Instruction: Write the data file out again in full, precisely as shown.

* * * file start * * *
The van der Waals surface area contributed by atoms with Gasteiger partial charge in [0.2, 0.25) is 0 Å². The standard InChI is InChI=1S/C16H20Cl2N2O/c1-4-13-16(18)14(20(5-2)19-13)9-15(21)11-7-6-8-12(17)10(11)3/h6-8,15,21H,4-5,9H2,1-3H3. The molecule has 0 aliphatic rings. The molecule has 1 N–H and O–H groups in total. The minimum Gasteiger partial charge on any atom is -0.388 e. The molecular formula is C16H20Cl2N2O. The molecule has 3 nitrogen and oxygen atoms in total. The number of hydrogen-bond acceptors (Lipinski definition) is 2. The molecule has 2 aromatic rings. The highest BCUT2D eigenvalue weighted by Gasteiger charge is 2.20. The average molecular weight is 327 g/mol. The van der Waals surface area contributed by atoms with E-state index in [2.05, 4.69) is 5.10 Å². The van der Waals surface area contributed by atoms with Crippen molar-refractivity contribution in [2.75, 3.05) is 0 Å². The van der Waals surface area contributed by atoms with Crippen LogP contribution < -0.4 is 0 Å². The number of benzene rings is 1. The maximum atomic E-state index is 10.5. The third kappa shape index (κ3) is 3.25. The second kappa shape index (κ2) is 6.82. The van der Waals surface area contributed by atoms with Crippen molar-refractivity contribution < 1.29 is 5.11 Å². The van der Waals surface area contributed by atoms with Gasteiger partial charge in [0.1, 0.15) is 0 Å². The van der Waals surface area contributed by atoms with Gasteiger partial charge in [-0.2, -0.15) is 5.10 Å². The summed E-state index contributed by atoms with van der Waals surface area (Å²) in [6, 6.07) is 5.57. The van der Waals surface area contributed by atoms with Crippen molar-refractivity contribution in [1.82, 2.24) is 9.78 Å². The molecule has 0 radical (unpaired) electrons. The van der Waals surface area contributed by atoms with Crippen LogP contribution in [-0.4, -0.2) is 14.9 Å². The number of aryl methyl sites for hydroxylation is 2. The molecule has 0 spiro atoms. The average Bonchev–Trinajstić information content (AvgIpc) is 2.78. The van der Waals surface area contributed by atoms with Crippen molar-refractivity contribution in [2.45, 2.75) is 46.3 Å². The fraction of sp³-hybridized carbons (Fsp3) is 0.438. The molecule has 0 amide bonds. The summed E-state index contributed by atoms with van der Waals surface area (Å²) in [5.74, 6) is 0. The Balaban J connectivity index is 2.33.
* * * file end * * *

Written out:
The van der Waals surface area contributed by atoms with Gasteiger partial charge in [0.2, 0.25) is 0 Å². The standard InChI is InChI=1S/C16H20Cl2N2O/c1-4-13-16(18)14(20(5-2)19-13)9-15(21)11-7-6-8-12(17)10(11)3/h6-8,15,21H,4-5,9H2,1-3H3. The molecule has 0 aliphatic rings. The molecule has 1 N–H and O–H groups in total. The minimum Gasteiger partial charge on any atom is -0.388 e. The molecular formula is C16H20Cl2N2O. The molecule has 3 nitrogen and oxygen atoms in total. The number of hydrogen-bond acceptors (Lipinski definition) is 2. The molecule has 2 aromatic rings. The highest BCUT2D eigenvalue weighted by Gasteiger charge is 2.20. The average molecular weight is 327 g/mol. The van der Waals surface area contributed by atoms with E-state index in [2.05, 4.69) is 5.10 Å². The van der Waals surface area contributed by atoms with Crippen molar-refractivity contribution in [2.75, 3.05) is 0 Å². The van der Waals surface area contributed by atoms with Crippen LogP contribution < -0.4 is 0 Å². The number of benzene rings is 1. The maximum atomic E-state index is 10.5. The third kappa shape index (κ3) is 3.25. The second kappa shape index (κ2) is 6.82. The van der Waals surface area contributed by atoms with Crippen molar-refractivity contribution < 1.29 is 5.11 Å². The van der Waals surface area contributed by atoms with Gasteiger partial charge in [0.1, 0.15) is 0 Å². The van der Waals surface area contributed by atoms with Gasteiger partial charge in [-0.2, -0.15) is 5.10 Å². The summed E-state index contributed by atoms with van der Waals surface area (Å²) in [6, 6.07) is 5.57. The van der Waals surface area contributed by atoms with Crippen molar-refractivity contribution in [1.82, 2.24) is 9.78 Å². The molecule has 0 radical (unpaired) electrons. The van der Waals surface area contributed by atoms with Crippen LogP contribution in [-0.4, -0.2) is 14.9 Å². The number of aryl methyl sites for hydroxylation is 2. The molecule has 0 spiro atoms. The average Bonchev–Trinajstić information content (AvgIpc) is 2.78. The van der Waals surface area contributed by atoms with Crippen molar-refractivity contribution in [2.45, 2.75) is 46.3 Å². The fraction of sp³-hybridized carbons (Fsp3) is 0.438. The molecule has 0 amide bonds. The summed E-state index contributed by atoms with van der Waals surface area (Å²) in [5.74, 6) is 0. The Balaban J connectivity index is 2.33.